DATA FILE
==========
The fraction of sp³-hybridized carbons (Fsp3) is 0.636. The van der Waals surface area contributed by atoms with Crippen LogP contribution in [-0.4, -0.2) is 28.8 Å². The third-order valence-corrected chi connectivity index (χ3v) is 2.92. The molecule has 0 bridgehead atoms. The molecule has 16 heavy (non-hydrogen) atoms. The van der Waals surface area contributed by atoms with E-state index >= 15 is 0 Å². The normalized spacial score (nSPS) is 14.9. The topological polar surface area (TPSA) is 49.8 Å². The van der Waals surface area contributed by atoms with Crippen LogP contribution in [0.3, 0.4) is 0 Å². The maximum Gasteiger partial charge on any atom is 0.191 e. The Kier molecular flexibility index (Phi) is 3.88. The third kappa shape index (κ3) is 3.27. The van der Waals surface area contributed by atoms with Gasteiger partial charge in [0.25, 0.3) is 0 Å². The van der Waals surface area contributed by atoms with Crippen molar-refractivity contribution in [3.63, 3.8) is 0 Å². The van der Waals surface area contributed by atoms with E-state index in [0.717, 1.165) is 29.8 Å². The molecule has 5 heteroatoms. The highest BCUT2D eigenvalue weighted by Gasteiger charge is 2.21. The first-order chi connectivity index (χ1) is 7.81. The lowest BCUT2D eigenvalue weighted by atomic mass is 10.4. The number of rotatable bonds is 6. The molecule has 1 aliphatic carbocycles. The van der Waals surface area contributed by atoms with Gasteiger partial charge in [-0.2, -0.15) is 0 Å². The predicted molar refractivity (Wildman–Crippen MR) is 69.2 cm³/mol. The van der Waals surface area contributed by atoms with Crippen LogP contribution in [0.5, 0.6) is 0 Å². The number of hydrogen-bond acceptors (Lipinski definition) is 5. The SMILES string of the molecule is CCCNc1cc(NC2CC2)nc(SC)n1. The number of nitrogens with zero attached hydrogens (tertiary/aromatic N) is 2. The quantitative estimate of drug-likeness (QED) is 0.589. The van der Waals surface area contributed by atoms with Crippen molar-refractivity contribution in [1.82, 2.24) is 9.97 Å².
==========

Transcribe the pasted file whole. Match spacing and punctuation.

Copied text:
The fraction of sp³-hybridized carbons (Fsp3) is 0.636. The van der Waals surface area contributed by atoms with Crippen LogP contribution in [-0.4, -0.2) is 28.8 Å². The third-order valence-corrected chi connectivity index (χ3v) is 2.92. The molecule has 0 bridgehead atoms. The molecule has 16 heavy (non-hydrogen) atoms. The van der Waals surface area contributed by atoms with E-state index >= 15 is 0 Å². The normalized spacial score (nSPS) is 14.9. The topological polar surface area (TPSA) is 49.8 Å². The van der Waals surface area contributed by atoms with Crippen LogP contribution in [0.3, 0.4) is 0 Å². The maximum Gasteiger partial charge on any atom is 0.191 e. The Kier molecular flexibility index (Phi) is 3.88. The third kappa shape index (κ3) is 3.27. The van der Waals surface area contributed by atoms with Gasteiger partial charge in [0.25, 0.3) is 0 Å². The van der Waals surface area contributed by atoms with Crippen molar-refractivity contribution in [3.63, 3.8) is 0 Å². The van der Waals surface area contributed by atoms with E-state index in [0.717, 1.165) is 29.8 Å². The molecule has 5 heteroatoms. The highest BCUT2D eigenvalue weighted by Gasteiger charge is 2.21. The first-order chi connectivity index (χ1) is 7.81. The lowest BCUT2D eigenvalue weighted by atomic mass is 10.4. The number of rotatable bonds is 6. The molecule has 1 aliphatic carbocycles. The van der Waals surface area contributed by atoms with Gasteiger partial charge in [-0.2, -0.15) is 0 Å². The predicted molar refractivity (Wildman–Crippen MR) is 69.2 cm³/mol. The van der Waals surface area contributed by atoms with Crippen LogP contribution in [0.5, 0.6) is 0 Å². The number of hydrogen-bond acceptors (Lipinski definition) is 5. The SMILES string of the molecule is CCCNc1cc(NC2CC2)nc(SC)n1. The number of nitrogens with zero attached hydrogens (tertiary/aromatic N) is 2. The quantitative estimate of drug-likeness (QED) is 0.589. The van der Waals surface area contributed by atoms with Crippen molar-refractivity contribution in [1.82, 2.24) is 9.97 Å².